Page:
Within the communities of human beings, the established social laws and family relationships derived from the philosophy about Mother Earth. The recognition of success and wealth was based not on the amount of accumulated material goods but on how well a human being understood, accepted and practiced the teachings and ceremonies. Old masters of the ceremonies taught that the consequence of human beings living life in a good way also received material blessings to ensure survival. Thus, a human being was deemed wealthy if he was blessed with an abundance of love and happiness in his life as a consequence of his relationships with Mother Earth. In other words, if he achieved harmony with nature, his survival and that of others with him was assured.
Every year this commitment to being in harmony was practiced through various ceremonies. As with creation evolving through the seasons, the human beings also did their part to be congruent by physically going through the ceremonies of the seasons. Every fall they made preparation for the coming winter, every winter they “hibernated”, every spring they awoke from their sleep, and every summer they looked for and brought home a new tree of life for the community.
Our work today is to interpret what this commitment will look like for present-age practitioners. Our work is to empower ourselves from the ceremonies, to rediscover and nurture the skill of building a harmonious relationship needed to survive in our modern environment. We are entering into a new world; we cannot physically hide, deny or return to what the old people had, but we can learn from them. We can awaken and learn that creation still exists as it existed for them.
Indigenous People cannot flee to another country or to another world; this is our mother land. Many other people living on this land may also share the same fate; many people are also choosing to become part of the land, to become part of creation, to accept and practice what survived the old people long ago. Thus, the spirit of the ancestors is being revived not only by us Indigenous People but also by other people sympathetic to and accepting of that ancient way of life.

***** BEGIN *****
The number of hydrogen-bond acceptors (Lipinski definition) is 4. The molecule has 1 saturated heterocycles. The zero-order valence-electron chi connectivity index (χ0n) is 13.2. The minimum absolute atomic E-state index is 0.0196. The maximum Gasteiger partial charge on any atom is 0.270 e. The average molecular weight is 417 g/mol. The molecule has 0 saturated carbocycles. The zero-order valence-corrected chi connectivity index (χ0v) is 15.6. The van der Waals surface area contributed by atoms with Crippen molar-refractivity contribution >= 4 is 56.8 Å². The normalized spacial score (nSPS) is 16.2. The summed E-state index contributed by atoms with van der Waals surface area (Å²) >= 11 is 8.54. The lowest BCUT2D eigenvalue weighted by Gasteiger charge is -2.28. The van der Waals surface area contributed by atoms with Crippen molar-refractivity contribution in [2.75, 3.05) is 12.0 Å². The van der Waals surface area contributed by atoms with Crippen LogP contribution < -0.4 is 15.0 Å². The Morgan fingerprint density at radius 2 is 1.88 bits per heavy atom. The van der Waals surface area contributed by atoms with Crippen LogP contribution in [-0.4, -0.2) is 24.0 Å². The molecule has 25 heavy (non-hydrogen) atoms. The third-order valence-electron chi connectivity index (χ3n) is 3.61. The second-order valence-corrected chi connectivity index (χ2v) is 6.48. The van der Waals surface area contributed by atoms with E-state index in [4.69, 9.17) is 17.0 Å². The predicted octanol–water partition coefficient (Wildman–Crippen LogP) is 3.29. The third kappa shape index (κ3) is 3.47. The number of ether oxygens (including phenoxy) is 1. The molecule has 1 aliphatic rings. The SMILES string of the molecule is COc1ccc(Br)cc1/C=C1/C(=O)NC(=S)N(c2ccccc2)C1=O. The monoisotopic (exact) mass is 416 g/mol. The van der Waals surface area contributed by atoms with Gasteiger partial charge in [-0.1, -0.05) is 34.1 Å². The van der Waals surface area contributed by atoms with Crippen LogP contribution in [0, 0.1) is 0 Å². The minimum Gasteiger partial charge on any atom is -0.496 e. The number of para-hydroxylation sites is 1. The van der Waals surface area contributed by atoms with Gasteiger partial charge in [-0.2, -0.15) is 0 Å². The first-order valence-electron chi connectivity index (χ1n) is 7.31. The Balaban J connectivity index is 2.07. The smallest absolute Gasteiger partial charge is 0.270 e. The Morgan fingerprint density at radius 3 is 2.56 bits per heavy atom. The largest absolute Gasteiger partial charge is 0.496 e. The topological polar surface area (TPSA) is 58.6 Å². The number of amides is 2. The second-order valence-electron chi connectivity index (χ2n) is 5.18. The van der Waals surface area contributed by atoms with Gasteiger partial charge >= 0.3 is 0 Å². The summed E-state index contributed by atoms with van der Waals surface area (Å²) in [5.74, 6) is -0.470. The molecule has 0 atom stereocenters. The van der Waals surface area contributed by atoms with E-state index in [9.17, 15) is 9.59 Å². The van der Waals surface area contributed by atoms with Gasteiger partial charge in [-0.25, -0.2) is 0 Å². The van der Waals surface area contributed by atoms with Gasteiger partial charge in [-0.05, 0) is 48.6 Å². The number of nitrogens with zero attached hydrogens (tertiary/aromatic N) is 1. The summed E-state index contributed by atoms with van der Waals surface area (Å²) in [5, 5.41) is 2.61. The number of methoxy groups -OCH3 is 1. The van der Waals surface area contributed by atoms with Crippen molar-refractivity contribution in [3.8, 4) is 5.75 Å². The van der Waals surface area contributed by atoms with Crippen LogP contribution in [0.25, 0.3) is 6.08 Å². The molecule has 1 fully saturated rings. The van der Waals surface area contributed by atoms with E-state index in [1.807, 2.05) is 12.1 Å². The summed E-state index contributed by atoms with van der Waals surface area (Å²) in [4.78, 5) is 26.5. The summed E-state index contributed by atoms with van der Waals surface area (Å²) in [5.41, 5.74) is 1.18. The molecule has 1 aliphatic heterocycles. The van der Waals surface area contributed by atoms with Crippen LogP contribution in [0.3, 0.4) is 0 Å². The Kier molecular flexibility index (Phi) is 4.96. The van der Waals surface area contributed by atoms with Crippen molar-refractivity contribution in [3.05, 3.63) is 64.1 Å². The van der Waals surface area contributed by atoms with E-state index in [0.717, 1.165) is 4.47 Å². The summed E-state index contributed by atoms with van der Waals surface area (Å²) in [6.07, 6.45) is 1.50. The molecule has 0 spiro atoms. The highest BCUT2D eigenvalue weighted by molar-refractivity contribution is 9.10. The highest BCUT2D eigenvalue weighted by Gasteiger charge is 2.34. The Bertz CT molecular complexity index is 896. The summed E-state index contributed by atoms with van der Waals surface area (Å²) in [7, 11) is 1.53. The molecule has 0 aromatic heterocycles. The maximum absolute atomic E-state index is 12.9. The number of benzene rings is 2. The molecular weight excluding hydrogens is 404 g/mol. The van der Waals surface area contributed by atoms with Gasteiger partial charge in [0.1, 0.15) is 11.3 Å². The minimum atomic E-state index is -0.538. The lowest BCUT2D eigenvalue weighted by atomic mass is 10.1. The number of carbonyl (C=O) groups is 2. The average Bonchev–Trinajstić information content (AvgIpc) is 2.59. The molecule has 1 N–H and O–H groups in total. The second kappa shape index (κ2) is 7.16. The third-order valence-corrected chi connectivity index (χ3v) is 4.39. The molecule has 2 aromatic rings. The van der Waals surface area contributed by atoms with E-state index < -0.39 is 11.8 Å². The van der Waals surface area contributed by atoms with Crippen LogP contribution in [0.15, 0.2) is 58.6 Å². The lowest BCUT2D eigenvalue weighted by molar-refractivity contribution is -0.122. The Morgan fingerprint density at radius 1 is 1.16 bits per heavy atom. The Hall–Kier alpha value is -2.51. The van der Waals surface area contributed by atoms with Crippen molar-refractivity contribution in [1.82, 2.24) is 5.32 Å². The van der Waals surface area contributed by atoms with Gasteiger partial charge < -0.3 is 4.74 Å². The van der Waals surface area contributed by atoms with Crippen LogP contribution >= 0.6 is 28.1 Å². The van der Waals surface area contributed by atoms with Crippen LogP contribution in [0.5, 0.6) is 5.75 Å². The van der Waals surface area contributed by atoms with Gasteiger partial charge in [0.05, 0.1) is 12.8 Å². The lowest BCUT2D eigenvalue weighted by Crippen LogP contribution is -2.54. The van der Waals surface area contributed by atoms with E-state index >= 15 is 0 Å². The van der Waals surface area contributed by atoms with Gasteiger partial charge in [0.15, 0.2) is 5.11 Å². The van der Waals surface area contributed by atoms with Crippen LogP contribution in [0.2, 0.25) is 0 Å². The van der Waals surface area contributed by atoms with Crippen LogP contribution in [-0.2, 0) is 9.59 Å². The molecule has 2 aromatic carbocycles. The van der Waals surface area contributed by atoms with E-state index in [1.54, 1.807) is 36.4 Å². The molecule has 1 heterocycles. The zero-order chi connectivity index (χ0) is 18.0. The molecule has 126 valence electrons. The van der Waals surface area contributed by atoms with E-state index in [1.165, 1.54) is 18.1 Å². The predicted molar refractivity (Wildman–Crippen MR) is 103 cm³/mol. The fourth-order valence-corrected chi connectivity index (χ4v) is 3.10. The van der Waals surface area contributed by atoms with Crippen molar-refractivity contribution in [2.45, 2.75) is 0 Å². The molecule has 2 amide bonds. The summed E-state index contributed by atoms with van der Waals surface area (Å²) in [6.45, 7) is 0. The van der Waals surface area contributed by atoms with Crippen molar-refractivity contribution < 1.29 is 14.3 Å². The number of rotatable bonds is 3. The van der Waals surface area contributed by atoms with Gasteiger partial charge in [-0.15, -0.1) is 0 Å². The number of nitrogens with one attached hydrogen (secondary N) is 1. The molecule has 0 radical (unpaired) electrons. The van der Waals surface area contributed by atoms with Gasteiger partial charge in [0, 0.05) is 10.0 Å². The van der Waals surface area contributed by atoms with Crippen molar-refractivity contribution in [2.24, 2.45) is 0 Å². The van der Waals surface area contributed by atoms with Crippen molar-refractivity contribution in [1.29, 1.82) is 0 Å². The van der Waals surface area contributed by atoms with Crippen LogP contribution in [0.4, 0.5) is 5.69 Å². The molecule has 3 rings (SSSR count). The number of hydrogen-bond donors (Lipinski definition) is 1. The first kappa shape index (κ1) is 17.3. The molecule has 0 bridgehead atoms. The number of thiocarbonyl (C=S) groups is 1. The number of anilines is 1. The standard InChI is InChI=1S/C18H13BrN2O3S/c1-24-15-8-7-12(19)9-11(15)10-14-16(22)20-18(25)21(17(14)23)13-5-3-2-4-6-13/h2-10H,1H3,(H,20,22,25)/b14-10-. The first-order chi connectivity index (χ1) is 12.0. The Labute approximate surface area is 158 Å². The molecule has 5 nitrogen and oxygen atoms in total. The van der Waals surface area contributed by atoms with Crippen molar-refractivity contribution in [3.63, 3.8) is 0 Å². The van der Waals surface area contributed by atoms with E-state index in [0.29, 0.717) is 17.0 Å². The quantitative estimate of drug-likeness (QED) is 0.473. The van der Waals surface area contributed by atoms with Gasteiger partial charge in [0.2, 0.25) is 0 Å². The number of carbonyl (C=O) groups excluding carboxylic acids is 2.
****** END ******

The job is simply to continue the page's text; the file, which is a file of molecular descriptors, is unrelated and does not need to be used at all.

Our escape from this burning toxic dream is to awaken and become part of the land again instead of living in a hypnotic trance of captivity. I believe that the trickster has put us in a trance, a bad dream where we have forgotten who we are. Thus, if we arouse from our sleep, we allow us to save ourselves.
Our Mother land and our societies are in a toxic state; from this destruction, there can be regeneration. Are we willing to open our eyes and accept each other? To be what creation has given us to be? Creation will survive; this land will create common ground for all people again. We can choose to shift our paradigm to be more attuned and harmonious with Mother Earth.
This is where the traditional indigenous philosophy may contribute to spiritual survival and to human survival. If we will not renew harmony with Mother Earth, we will not survive.
John Crier is Dean of Indigenous Studies at Maskwachees Cultural College in Hobbema, Alberta.